“We are going to commit to reach a resolution on the psych beds issue,” said Stanton. “We really don’t know what the need is; most mental health issues are coming into the hospital first as a physical issue.”
Dean Montgomery, of the HSANV, said, “It’s true the state health planning people look at occupancy level in determining the need for beds. But at the same time, patients are seldom turned away because there aren’t beds available. Some reasons are clinical. We have advised the families who feel the need is there to come up with some statistics of people who have been turned away solely because there is no bed. Those statistics would suggest additional capacity is needed.”
“But we were the lucky ones,” Baisden said. “Our other son is also on the autism spectrum. We couldn’t go anywhere with the two kids, because one might run off and then what do you do? Our insurance wasn’t accepted at Children’s National Medical Center psychiatric ward. Fairfax INOVA had no pediatric beds. Virginia Hospital Center has zero beds for anyone under 18. Dominion Hospital would not have been able to handle his complex physical illness. But An ECDC waiver allowed us to get Medicaid to pay for an attendant.”
“Luckily my son is stable now. He is 13, 5” 9”, and he attends school part time because he gets tired so easily. The thing about mental illness that people don’t realize, especially in adolescents and children, is that it is a disease like any other, and treatable, like any other,” said Baisden.
The hearings on the VHC certificate will be held on Monday, April 3, at 7:30 p.m., in the Northern Virginia Regional Commission (NVRC) Conference Room, 3040 Williams Drive, Suite 200, Fairfax. The HSANV board of directors will consider the applications, the report of the hearing panel, and any comments received at its April 10 meeting, which will be held at 7:30 p.m. in the NVRC Conference Room, 3040 Williams Drive, Suite 200, Fairfax. To attend the hearings and to submit written comments by April 10 write to Health Systems Agency of Northern Virginia, 3040 Williams Drive, Suite 200, Fairfax, VA 22031 or email email@example.com. The applications are available for public viewing and copying in the HSANV offices.
For further information, see:
The Arlington Mental Health Alliance: www.facebook.com/groups/249057865516670/
NAMI: http://www.nami-northernvirginia.org and the Treatment Advocacy Center, a nationally-recognized, Arlington-based nonprofit, known for its research on psychiatric bed shortages nationwide: www.treatmentadvocacycenter.org.
The Arlington Mental Health Alliance (AMHA) issued comments on Feb. 23, reflecting the need for more acute care psychiatric beds. Noting that state approval is required to add beds at Virginia Hospital Center (VHC), and that hundreds of Arlington residents with serious mental illness are being turned away from VHC each year and sent to other hospitals, often across the state, the AMHA asks VHC to open a minimum of 15 additional adult psychiatric beds in single occupancy rooms within two years and commit to opening additional beds as needed; the alliance asks that VHC open an inpatient psychiatric unit to treat children and adolescents with serious mental illness; that VHC commit to bringing the psychiatric unit into line with best practices with regard to design, natural light, and staffing. They ask that VHC staff its emergency department with a mental health clinician and designate a separate suite of rooms attached to the emergency room, sufficient to serve patients of all ages.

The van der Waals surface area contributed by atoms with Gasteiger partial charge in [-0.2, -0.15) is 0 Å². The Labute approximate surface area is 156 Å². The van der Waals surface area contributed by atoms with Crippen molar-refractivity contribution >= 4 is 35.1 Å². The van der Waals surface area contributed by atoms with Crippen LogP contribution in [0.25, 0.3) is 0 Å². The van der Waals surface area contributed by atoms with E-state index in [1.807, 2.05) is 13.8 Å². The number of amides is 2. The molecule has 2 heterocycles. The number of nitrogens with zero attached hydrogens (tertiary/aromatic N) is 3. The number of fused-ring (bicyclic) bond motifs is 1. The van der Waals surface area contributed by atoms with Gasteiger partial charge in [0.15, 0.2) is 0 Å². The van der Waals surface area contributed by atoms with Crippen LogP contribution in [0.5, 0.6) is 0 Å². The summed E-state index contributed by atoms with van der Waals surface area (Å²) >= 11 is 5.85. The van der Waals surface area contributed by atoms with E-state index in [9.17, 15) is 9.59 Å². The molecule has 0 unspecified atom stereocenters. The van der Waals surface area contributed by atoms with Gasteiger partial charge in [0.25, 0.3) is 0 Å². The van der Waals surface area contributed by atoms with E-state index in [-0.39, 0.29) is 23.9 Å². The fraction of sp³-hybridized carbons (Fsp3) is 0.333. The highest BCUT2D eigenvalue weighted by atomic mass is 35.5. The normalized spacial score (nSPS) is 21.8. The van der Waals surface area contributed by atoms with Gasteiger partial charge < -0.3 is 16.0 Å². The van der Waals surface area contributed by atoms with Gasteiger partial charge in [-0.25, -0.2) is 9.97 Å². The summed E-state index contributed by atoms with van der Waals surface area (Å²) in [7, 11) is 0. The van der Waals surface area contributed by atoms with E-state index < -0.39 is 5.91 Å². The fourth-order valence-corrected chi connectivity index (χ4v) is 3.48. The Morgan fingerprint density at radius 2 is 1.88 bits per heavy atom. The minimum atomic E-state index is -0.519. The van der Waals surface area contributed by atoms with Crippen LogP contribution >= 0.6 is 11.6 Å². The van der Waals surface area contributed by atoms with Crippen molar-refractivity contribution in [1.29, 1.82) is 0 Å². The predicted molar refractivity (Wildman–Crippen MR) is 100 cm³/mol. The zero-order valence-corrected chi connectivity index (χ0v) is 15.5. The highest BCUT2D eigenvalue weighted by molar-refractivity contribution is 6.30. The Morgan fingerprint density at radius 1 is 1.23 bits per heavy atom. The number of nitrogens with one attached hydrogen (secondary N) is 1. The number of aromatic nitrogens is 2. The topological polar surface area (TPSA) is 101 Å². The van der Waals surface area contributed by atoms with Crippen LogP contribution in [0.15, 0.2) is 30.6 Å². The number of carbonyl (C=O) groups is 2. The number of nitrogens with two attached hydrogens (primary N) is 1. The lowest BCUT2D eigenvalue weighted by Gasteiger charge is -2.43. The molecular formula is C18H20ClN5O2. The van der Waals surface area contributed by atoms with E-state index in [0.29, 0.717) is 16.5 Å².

A public forum on psychiatric services at VHC was conducted by the Arlington Community Services Board (CSB) on Nov. 28, 2016 and attended by CSB members and staff, family members, and community mental health advocates. VHC management did not attend, according to Naomi Verdugo of AMHA. About 25 people — primarily family members — either spoke or submitted written comments. In addition, 11 CSB clients with mental illness filled out surveys on their experiences in the psychiatric ward at VHC.
(Adrian Stanton of VHC said key personnel were not available for the forum, but that he subsequently invited a group of interested citizens to voice their concerns in mid-January.)
Family members spoke on condition of anonymity; they said it was hard to share in public the challenging details of getting their loved one to treatment or the lack thereof.
Speakers addressed: bed shortages for adults in crisis (15 speakers); the condition, design and location of the psychiatric ward (nine speakers); the need for beds for children and adolescents (seven speakers); inadequate discharge planning (six speakers); and emergency room problems (six speakers). Bed shortage was the most frequently cited concern for family members.
Statistics from the public forum held on Nov. 28, 2016 by the CSB:
• Ten participants said their family members were not admitted to VHC due to a shortage of beds.
• Four participants said their family members waited for long periods in the emergency room or at home waiting for a bed at VHC.
• Six participants said their family members had to travel long distances to other hospitals to be treated.
• A counselor at a local university reported that they have had to send students as far away as Richmond because of the bed shortage at VHC and other hospitals in the region.